Accurate weight reporting can seem a minor issue and even not worth the buzz, as obviously, physical appearance is an apparent signal. Yet, people continue to spend a lot of money on applications for weight prediction or weight management. One of the reasons is phycological because continuous weighting and reporting result in additional pressure for healthier lifestyle habits. The second reason is the accuracy because studies have shown that people usually under-report their weight, which in the long run can result in negative consequences.
One company decided to challenge this paradigm and designed a smart shoe insole, which collects the user’s gait (movement) data and at the end of the day provides the weight estimation through the app. The user just needs to input their initial weight and place the insole, the rest is completely automatic and based on the movement data.
Now let’s dive deeper into the technical details of how we accomplish that.
Data is collected from several accelerometers and pressure sensors continuously during the day. The rough data from multiple sensors is imputed in the algorithm, where they undergo some aggregations and feature engineering. For each sensor, we created different features such as median, min, max, as well as signal processing specific features such as the number of peaks, peaks height, prominence, etc. In addition, the interaction of various sensors was taken into account by creating features such as magnitude and the weighted average of signals values. The result is a similar table for a 1-minute interval per user.
The above-mentioned approach had a serious limitation, which initially put the whole project under the serious threat of existence;
- Lack of data- the product was still in the design stage and the team members themselves were collecting the data. Moreover, the idea was to mimic the real-life experience, which was very challenging for the team as they should simultaneously walk as well as label their activities. Last but not least is the limitation of models that we could use. As the data was very small it was unreasonable to think about advanced models, such as LSTM or even boosted trees as they will overfit the data and will not work for the new user.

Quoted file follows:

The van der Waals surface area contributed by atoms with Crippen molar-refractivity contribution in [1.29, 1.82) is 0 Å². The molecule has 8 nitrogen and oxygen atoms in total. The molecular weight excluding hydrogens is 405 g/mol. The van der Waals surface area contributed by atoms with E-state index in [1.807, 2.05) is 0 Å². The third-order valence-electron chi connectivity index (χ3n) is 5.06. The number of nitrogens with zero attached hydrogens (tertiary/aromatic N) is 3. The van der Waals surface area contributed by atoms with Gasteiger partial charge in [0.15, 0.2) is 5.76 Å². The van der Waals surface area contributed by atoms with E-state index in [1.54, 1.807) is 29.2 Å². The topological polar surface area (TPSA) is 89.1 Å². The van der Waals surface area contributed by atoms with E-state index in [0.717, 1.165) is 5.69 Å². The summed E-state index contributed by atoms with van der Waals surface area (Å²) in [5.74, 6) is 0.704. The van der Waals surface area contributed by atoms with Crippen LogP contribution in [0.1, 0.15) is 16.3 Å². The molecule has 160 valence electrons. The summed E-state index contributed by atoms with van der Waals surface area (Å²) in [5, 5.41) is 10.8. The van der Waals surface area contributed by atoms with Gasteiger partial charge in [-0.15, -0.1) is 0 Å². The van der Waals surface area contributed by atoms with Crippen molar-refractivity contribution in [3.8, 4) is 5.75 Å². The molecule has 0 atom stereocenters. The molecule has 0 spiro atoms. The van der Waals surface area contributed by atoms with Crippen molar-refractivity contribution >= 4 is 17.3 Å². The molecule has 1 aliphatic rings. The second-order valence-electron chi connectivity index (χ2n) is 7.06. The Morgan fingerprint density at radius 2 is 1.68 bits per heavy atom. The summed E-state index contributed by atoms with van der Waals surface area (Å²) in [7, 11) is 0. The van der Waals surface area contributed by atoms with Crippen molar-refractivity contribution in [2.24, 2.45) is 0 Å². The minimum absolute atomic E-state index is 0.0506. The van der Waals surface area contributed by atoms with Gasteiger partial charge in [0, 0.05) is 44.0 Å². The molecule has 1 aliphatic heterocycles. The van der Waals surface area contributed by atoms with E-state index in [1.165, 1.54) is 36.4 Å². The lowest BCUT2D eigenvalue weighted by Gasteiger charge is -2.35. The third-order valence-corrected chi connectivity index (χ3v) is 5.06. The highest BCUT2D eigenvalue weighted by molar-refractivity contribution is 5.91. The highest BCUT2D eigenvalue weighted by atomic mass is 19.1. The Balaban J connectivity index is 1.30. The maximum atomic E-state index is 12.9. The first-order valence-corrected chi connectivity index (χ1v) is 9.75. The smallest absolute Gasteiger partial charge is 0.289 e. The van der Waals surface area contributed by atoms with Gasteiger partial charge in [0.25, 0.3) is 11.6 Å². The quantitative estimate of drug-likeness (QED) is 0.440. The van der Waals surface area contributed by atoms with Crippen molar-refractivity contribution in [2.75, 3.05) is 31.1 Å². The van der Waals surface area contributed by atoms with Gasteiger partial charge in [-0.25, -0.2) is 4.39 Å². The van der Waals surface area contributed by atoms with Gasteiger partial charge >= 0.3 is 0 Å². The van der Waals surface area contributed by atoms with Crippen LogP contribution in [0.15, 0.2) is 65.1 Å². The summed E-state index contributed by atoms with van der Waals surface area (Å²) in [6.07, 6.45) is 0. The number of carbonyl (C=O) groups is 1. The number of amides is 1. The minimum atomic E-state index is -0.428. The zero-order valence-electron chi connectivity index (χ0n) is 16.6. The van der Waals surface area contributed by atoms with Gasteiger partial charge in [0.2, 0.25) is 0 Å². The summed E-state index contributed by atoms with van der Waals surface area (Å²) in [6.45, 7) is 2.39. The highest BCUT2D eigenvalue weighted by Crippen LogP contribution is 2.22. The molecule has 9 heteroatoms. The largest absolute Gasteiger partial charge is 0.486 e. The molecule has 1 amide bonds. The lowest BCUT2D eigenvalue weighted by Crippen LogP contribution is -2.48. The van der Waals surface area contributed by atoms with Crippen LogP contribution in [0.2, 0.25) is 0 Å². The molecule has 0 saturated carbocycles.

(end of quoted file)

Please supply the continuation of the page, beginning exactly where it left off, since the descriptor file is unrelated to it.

- Bias- the data was very specific to the people who collected, which limited the ability of the approach to be generalizable for a larger population.
These issues were a serious challenge, we tried each and every possible model, starting from Bayesian regression to the boosted tree regression and none of them worked. Some models were working for some people but none of them was generalizable and even close to the target, which was weight prediction with the maximum error of 3 kg. Meanwhile, we noticed that the majority of models have the same set of important features. This actually hinted us to concentrate only on the top 10 features and try to build models only with them. This does not work as well, but strangely we again had a similar set of top 3 important features. Finally, after a lot and here I really mean a lot of experiments we came up with a simple linear equation with only 1 feature. Surprisingly this approach worked not only on the train and available test data sets but also worked for completely new users with different weights and physiological characteristics.
Just with the simple formula, we were able to solve the issue of weight prediction from gait data. Our results emphasize the importance of understanding the data, the full potential of its utilization, and model interpretation.